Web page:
London airport to reopen after WWII bomb removed

The ordnance would be towed along the river after being removed from the sea bed.

Afp February 13, 2018
The station was evacuated and bomb squad officers carried out a controlled explosion to make the item safe. PHOTO: TWITTER/@PopMech

LONDON: London City Airport was due to reopen on Tuesday after the removal of a World War II bomb which had been discovered close to the runway.

The 500-kilogramme (1,100-pound) German bomb was found early on Sunday morning in King George V Dock, during planned works close to London's most central airport.

As bomb disposal experts from the police and Royal Navy worked to move the unexploded ordnance, the airport was shut down and two successive exclusion zones imposed.

London City Airport closed after WWII bomb found

London City Airport chief executive Robert Sinclair announced flights would resume on Tuesday after the bomb was successfully removed from the dock.

"The exclusion zone has now been lifted and the airport will be open as normal on Tuesday," he said in a midnight (0000 GMT) statement.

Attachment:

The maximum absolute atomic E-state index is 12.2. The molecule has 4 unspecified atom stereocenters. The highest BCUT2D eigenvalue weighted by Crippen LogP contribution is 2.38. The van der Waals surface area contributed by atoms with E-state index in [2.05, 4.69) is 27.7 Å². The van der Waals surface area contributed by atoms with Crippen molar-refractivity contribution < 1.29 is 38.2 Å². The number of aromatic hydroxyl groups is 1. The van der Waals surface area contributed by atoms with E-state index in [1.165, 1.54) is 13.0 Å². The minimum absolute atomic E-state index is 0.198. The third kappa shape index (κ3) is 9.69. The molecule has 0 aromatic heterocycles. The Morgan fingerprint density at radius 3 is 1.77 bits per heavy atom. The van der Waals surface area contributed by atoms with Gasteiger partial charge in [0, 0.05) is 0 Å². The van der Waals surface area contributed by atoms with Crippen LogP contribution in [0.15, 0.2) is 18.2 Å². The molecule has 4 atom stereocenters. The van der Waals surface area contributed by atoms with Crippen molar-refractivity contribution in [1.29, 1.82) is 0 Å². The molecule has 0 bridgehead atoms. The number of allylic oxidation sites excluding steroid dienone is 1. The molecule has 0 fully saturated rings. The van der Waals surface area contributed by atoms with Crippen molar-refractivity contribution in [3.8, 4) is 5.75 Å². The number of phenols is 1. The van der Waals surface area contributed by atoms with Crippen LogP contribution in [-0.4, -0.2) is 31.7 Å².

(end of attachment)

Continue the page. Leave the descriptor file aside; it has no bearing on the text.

"To everyone who has been affected - whether you were due to fly on Monday, were evacuated from your home or had your commute to work disrupted by the DLR (Docklands Light Railway) closure - thank you for your patience and understanding," Sinclair added.

Monday's shutdown affected up to 16,000 passengers who were due to fly from London's fifth-biggest airport, although some airlines switched their flights to the city's other hubs.

London City Airport opened in 1987 in the disused docklands. It handled 4.5 million passengers in 2017 and is mainly used by business travellers.

The bomb disposal operation initially saw the evacuation of up to 500 residents, who were allowed to return to their homes on Monday evening while others were evacuated from another area after the 1.5-metre (five-foot) shell was moved within the dock.

The Newham Council local authority established a rest centre and asked residents to stay with family or friends if possible.

Removal of the fused device had depended on the tides, which left authorities waiting until around midnight before they could transport the bomb further along the River Thames to be safely dealt with.

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Jonny Campbell, the naval officer in charge of the bomb disposal divers, said the ordnance would be towed along the river after being removed from the sea bed.

"We will then attach high-grade military explosives before carrying out a controlled explosion," he added.

London was heavily bombed during the "Blitz", the Nazi German air attacks of September 1940 to May 1941.


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